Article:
A harmless shard from the shell of a common childhood virus may halt a biological process that kills a significant percentage of battlefield casualties, heart attack victims and oxygen-deprived newborns, according to research presented Sunday, September 6, 2009, at the 12th European meeting on complement in human disease in Budapest, Hungary. Introducing the virus’s shell ...
Researchers at Karolinska Institutet have shown in a new study on mice, that cell therapy can be used to reverse the effect of 'bad' LDL cholesterol and reduce the inflammation that leads to atherosclerosis. The new cell therapy, which is presented in the scientific journal Circulation, can open the way for new therapies for stroke and myocardial infarction if the results prove translatable to humans.
Washington State University researchers have discovered the mechanism by which the brain switches from a wakeful to a sleeping state. The finding clears the way for a suite of discoveries, from sleeping aids to treatments for stroke and other brain injuries.
A study by researchers in Denmark revealed that increasing levels of non-fasting triglycerides are associated with an increased risk of ischemic stroke in men and women. Higher cholesterol levels were associated with greater stroke risk in men only. Details of this novel, 33-year study are now available online in Annals of Neurology, a journal published by Wiley-Blackwell on behalf of the American Neurological Association.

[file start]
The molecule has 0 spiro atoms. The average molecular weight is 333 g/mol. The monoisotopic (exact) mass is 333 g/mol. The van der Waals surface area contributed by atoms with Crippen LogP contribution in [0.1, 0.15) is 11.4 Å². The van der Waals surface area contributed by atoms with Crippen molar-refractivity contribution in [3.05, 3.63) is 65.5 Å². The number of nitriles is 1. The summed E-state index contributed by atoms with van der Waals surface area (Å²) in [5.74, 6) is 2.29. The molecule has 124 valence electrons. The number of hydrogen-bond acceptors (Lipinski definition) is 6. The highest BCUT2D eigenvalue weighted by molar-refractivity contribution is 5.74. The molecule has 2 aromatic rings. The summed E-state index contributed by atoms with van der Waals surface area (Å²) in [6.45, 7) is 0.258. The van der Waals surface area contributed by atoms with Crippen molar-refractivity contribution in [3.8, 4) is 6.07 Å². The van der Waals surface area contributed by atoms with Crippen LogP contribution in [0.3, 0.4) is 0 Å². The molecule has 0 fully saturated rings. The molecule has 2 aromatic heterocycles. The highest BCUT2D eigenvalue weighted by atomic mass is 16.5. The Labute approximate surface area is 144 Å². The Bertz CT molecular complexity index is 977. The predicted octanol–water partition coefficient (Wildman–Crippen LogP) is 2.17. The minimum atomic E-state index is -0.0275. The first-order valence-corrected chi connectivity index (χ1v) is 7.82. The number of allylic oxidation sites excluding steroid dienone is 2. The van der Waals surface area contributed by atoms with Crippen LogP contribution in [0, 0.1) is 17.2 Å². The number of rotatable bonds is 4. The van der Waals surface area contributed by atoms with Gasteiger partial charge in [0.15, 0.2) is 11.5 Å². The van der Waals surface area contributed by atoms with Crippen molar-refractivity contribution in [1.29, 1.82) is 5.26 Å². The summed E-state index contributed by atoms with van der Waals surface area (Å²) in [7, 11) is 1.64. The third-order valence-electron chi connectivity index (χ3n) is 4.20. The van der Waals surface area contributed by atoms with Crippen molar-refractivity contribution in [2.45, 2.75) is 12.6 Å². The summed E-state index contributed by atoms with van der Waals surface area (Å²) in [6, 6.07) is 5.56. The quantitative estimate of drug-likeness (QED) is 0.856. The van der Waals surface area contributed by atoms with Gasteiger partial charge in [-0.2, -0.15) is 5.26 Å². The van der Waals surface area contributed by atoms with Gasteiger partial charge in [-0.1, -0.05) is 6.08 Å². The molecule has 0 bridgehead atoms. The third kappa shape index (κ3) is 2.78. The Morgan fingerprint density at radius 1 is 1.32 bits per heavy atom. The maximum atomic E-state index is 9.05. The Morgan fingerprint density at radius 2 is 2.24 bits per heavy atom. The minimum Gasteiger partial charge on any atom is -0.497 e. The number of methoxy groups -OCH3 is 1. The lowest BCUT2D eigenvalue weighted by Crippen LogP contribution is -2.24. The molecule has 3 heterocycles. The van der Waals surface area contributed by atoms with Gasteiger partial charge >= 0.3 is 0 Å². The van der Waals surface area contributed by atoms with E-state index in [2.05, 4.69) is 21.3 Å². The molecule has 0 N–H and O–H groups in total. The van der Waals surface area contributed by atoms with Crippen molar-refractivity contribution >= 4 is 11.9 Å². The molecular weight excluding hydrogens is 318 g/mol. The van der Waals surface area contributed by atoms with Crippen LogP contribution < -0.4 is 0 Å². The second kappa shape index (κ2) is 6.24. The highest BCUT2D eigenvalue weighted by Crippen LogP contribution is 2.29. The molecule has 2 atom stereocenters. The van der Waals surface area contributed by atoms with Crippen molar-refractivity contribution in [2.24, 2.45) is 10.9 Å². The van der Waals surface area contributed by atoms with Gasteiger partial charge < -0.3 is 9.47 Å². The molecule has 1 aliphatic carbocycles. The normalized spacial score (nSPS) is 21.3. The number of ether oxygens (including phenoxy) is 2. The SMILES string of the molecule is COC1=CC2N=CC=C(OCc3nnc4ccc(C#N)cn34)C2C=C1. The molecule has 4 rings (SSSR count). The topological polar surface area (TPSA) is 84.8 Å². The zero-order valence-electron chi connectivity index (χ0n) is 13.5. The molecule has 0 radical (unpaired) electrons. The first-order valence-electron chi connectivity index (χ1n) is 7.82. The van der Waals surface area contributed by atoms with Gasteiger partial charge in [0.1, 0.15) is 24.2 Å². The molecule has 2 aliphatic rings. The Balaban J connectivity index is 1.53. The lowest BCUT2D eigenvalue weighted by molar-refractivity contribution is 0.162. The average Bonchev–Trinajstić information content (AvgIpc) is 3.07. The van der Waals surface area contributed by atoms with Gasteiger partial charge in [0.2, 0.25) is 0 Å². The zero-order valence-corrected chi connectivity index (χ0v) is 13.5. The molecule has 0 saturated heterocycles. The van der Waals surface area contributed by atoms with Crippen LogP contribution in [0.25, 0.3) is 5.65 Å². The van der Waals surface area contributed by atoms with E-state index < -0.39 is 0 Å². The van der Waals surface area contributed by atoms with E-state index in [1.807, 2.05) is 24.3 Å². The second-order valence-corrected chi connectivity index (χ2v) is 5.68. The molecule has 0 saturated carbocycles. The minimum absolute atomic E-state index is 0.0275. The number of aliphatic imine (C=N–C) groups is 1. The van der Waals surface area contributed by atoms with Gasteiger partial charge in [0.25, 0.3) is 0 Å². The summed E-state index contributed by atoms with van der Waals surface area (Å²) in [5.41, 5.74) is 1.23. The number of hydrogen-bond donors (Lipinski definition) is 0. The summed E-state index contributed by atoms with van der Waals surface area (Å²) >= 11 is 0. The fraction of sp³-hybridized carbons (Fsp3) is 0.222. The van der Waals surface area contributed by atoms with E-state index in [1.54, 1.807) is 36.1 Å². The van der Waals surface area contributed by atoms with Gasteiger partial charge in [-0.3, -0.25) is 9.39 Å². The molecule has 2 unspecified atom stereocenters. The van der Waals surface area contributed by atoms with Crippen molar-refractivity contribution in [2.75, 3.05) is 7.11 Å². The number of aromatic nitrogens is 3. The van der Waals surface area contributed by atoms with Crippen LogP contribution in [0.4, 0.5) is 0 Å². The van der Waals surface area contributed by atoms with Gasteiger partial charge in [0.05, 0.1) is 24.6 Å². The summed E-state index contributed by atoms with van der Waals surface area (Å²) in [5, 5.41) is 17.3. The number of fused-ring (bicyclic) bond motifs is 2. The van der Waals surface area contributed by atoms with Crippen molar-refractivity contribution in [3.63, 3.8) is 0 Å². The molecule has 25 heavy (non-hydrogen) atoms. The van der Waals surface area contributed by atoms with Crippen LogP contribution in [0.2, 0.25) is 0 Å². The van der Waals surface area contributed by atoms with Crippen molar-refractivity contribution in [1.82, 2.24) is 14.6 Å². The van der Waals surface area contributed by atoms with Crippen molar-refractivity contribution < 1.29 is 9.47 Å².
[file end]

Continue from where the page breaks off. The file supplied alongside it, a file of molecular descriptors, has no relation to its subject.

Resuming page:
Whether or not you're fond of Indian, Southeast Asian and Middle Eastern food, stroke researchers at Cedars-Sinai Medical Center think you may become a fan of one of their key spices. The scientists created a new molecule from curcumin, a chemical component of the golden-colored spice turmeric, and found in laboratory experiments that it affects mechanisms that protect and help regenerate brain cells after stroke.
A synthetic derivative of the curry spice turmeric, made by scientists at the Salk Institute for Biological Studies, dramatically improves the behavioral and molecular deficits seen in animal models of ischemic stroke and traumatic brain injury (TBI). Two new studies suggest that the novel compound may have clinical promise for these conditions, which currently lack good therapies.
The blood vessels of obese children have stiffness normally seen in much older adults with cardiovascular disease, Dr. Kevin Harris told the Canadian Cardiovascular Congress 2010, co-hosted by the Canadian Cardiovascular Society and the Heart and Stroke Foundation. The clock is ticking and the shape of the 13 year-old-heart is changing -- for the worse.